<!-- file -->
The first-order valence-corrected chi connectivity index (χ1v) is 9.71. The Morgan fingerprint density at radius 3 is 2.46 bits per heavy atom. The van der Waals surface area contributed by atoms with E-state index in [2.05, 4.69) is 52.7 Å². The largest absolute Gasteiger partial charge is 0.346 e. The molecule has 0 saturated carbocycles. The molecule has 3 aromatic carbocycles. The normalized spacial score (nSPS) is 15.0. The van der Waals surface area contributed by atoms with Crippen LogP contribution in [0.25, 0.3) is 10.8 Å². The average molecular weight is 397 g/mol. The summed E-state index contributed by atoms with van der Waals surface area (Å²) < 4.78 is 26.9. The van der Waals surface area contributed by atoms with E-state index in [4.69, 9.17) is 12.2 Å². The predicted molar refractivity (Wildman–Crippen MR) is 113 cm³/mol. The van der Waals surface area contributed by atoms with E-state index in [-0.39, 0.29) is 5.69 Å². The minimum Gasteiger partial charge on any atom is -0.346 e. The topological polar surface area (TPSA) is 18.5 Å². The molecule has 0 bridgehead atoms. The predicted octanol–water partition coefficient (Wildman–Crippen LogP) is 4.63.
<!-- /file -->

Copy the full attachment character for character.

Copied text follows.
The first-order valence-corrected chi connectivity index (χ1v) is 9.71. The Morgan fingerprint density at radius 3 is 2.46 bits per heavy atom. The van der Waals surface area contributed by atoms with E-state index in [2.05, 4.69) is 52.7 Å². The largest absolute Gasteiger partial charge is 0.346 e. The molecule has 0 saturated carbocycles. The molecule has 3 aromatic carbocycles. The normalized spacial score (nSPS) is 15.0. The van der Waals surface area contributed by atoms with Crippen LogP contribution in [0.25, 0.3) is 10.8 Å². The average molecular weight is 397 g/mol. The summed E-state index contributed by atoms with van der Waals surface area (Å²) < 4.78 is 26.9. The van der Waals surface area contributed by atoms with E-state index in [4.69, 9.17) is 12.2 Å². The predicted molar refractivity (Wildman–Crippen MR) is 113 cm³/mol. The van der Waals surface area contributed by atoms with E-state index in [-0.39, 0.29) is 5.69 Å². The minimum Gasteiger partial charge on any atom is -0.346 e. The topological polar surface area (TPSA) is 18.5 Å². The molecule has 0 bridgehead atoms. The predicted octanol–water partition coefficient (Wildman–Crippen LogP) is 4.63.